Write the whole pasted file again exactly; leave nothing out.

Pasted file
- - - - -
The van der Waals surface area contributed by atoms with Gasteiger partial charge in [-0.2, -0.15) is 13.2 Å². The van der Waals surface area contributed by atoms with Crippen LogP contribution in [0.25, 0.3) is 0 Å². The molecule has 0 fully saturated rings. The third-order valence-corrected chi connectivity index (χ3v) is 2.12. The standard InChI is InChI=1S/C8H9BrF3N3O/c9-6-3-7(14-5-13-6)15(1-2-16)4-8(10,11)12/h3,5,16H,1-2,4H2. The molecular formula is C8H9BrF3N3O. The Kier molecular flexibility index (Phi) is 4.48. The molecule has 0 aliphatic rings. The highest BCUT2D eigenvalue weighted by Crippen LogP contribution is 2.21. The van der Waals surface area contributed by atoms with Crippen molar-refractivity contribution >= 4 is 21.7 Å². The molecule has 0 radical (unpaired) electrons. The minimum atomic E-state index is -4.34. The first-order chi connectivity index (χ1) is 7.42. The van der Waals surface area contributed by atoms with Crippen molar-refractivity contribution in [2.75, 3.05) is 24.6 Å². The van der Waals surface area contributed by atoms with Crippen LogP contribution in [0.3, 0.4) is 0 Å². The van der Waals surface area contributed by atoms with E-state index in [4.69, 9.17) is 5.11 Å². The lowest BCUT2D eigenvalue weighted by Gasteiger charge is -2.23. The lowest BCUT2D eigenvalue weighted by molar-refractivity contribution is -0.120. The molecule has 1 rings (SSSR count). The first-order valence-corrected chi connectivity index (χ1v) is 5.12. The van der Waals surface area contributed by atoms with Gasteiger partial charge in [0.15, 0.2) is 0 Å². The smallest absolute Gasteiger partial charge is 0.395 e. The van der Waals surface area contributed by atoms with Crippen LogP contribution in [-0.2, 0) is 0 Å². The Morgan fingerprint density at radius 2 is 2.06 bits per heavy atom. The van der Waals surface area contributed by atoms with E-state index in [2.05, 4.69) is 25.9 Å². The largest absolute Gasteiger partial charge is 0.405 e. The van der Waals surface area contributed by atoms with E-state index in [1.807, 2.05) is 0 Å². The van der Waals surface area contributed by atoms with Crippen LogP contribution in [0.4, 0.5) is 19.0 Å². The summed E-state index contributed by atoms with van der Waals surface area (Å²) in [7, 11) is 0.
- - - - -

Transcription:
The van der Waals surface area contributed by atoms with Gasteiger partial charge in [-0.2, -0.15) is 13.2 Å². The van der Waals surface area contributed by atoms with Crippen LogP contribution in [0.25, 0.3) is 0 Å². The molecule has 0 fully saturated rings. The third-order valence-corrected chi connectivity index (χ3v) is 2.12. The standard InChI is InChI=1S/C8H9BrF3N3O/c9-6-3-7(14-5-13-6)15(1-2-16)4-8(10,11)12/h3,5,16H,1-2,4H2. The molecular formula is C8H9BrF3N3O. The Kier molecular flexibility index (Phi) is 4.48. The molecule has 0 aliphatic rings. The highest BCUT2D eigenvalue weighted by Crippen LogP contribution is 2.21. The van der Waals surface area contributed by atoms with Crippen molar-refractivity contribution >= 4 is 21.7 Å². The molecule has 0 radical (unpaired) electrons. The minimum atomic E-state index is -4.34. The first-order chi connectivity index (χ1) is 7.42. The van der Waals surface area contributed by atoms with Crippen molar-refractivity contribution in [2.75, 3.05) is 24.6 Å². The van der Waals surface area contributed by atoms with Crippen LogP contribution in [0.3, 0.4) is 0 Å². The van der Waals surface area contributed by atoms with E-state index in [4.69, 9.17) is 5.11 Å². The lowest BCUT2D eigenvalue weighted by Gasteiger charge is -2.23. The lowest BCUT2D eigenvalue weighted by molar-refractivity contribution is -0.120. The molecule has 1 rings (SSSR count). The first-order valence-corrected chi connectivity index (χ1v) is 5.12. The van der Waals surface area contributed by atoms with Gasteiger partial charge in [0.15, 0.2) is 0 Å². The smallest absolute Gasteiger partial charge is 0.395 e. The van der Waals surface area contributed by atoms with Crippen LogP contribution in [-0.2, 0) is 0 Å². The Morgan fingerprint density at radius 2 is 2.06 bits per heavy atom. The van der Waals surface area contributed by atoms with E-state index in [2.05, 4.69) is 25.9 Å². The largest absolute Gasteiger partial charge is 0.405 e. The van der Waals surface area contributed by atoms with E-state index in [1.807, 2.05) is 0 Å². The van der Waals surface area contributed by atoms with Crippen LogP contribution in [0.4, 0.5) is 19.0 Å². The summed E-state index contributed by atoms with van der Waals surface area (Å²) in [7, 11) is 0.